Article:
Imaging in medicine
Imaging in medicine

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Imaging in medicine

6.3 How a gamma camera works

Activity 13

Before we look at a patient being imaged and some of the images which can be obtained using this technique, we will look in a bit more detail at how a gamma camera works. Watch the following video clip and note down the main components of the camera as you watch the clip.

Click to view part 2 of the clip about radionuclide imaging [1 minute 16 seconds]

Download this video clip.Video player: Positron emission tomography (PET)
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Transcript: Positron emission tomography (PET)

Positron emission tomography (PET) is different from other gamma camera techniques. In PET the radionuclides used produce positrons. When an emitted positron collide with an electron in, say tissue, two gamma rays are produced which travel in exactly opposite directions. These gamma rays have a much higher energy than those normally used in gamma imaging, but if they can be detected, tomographic reconstruction methods can used to produce an image.
Dedicated PET scanners have been around for several years, but most hospitals don’t have access to one. Recently dual headed gamma cameras with PET capability have been produced, and one of these is in use here.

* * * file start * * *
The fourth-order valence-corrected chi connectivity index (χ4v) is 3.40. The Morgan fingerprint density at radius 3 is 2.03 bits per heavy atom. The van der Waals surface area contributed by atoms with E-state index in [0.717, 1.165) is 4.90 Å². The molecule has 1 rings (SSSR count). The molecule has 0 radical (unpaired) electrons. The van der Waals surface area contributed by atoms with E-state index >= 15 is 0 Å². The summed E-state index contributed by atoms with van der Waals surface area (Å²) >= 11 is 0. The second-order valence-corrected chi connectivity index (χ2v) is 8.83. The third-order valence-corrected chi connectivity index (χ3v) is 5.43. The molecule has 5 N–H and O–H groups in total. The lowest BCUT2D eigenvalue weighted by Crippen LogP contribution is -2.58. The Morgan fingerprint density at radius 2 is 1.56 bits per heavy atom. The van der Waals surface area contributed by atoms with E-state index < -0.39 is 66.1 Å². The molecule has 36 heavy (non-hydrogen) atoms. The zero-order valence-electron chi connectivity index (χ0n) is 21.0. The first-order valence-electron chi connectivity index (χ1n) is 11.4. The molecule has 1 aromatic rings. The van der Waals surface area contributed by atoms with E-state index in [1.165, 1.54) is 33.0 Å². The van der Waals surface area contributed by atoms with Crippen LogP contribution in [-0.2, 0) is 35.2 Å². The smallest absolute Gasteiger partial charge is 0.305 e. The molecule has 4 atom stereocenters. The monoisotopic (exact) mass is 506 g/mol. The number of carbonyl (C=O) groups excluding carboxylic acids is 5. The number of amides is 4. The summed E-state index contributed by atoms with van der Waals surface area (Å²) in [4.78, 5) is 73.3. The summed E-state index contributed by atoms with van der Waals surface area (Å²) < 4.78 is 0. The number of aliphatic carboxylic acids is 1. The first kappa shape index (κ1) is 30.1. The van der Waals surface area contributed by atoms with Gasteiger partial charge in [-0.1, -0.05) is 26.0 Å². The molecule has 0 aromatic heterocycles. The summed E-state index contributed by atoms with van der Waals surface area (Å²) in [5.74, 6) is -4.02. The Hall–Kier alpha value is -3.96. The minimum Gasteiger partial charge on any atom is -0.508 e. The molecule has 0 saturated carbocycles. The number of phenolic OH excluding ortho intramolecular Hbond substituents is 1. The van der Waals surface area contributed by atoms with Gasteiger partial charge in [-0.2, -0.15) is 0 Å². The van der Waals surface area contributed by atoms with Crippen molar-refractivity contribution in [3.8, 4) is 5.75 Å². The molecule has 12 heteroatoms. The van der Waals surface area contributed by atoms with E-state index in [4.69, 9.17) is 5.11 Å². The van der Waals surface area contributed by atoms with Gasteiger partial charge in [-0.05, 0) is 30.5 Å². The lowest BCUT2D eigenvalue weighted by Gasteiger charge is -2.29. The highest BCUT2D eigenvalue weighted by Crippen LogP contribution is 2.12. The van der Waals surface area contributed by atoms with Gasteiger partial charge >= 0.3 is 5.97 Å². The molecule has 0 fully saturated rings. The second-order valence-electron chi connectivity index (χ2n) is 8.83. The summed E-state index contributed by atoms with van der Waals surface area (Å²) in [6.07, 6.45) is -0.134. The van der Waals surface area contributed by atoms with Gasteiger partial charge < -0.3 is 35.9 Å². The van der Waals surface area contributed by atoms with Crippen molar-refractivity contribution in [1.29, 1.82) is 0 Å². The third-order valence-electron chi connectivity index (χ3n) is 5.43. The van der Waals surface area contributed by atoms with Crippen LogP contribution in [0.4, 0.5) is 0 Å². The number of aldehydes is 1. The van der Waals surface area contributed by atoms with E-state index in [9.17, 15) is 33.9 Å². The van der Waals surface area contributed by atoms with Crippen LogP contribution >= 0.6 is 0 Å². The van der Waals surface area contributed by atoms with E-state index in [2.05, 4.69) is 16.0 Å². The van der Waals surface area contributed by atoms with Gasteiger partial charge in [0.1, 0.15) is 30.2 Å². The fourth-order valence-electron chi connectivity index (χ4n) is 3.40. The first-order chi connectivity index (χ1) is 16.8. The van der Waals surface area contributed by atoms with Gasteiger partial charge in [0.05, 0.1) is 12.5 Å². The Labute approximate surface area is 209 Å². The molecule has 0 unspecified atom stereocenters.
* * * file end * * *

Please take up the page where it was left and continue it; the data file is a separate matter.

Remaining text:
In order to be able to detect the 511keV gamma rays produced in PET, the camera heads on this scanner contain thicker sodium iodide crystals than are normally used for gamma imaging.
Since the two gamma rays produced are emitted in opposite directions, the camera heads must be moved so that they are always opposite one another.
Another difference is that since we are looking for co-incident opposite events, the collimators are not used; this has the added advantage that sensitivity is increased.
This patient is having a brain scan. The radiophamaceutical used for this is a glucose analogue containing fluorine-18 which has a half life of about two hours. This substance is particularly useful in demonstrating metabolism.
Scanners like this promise to make PET scanning, which has a wide range of potential uses, far more widely available.
End transcript: Positron emission tomography (PET)
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The main components of a gamma camera are:

  • the sodium iodide crystal;

  • the collimator; and

  • the photomultiplier tubes.

Figure 15 shows the components of a gamma camera. Further detail on these components can be found below.

Figure 15
Figure 15: Gamma camera

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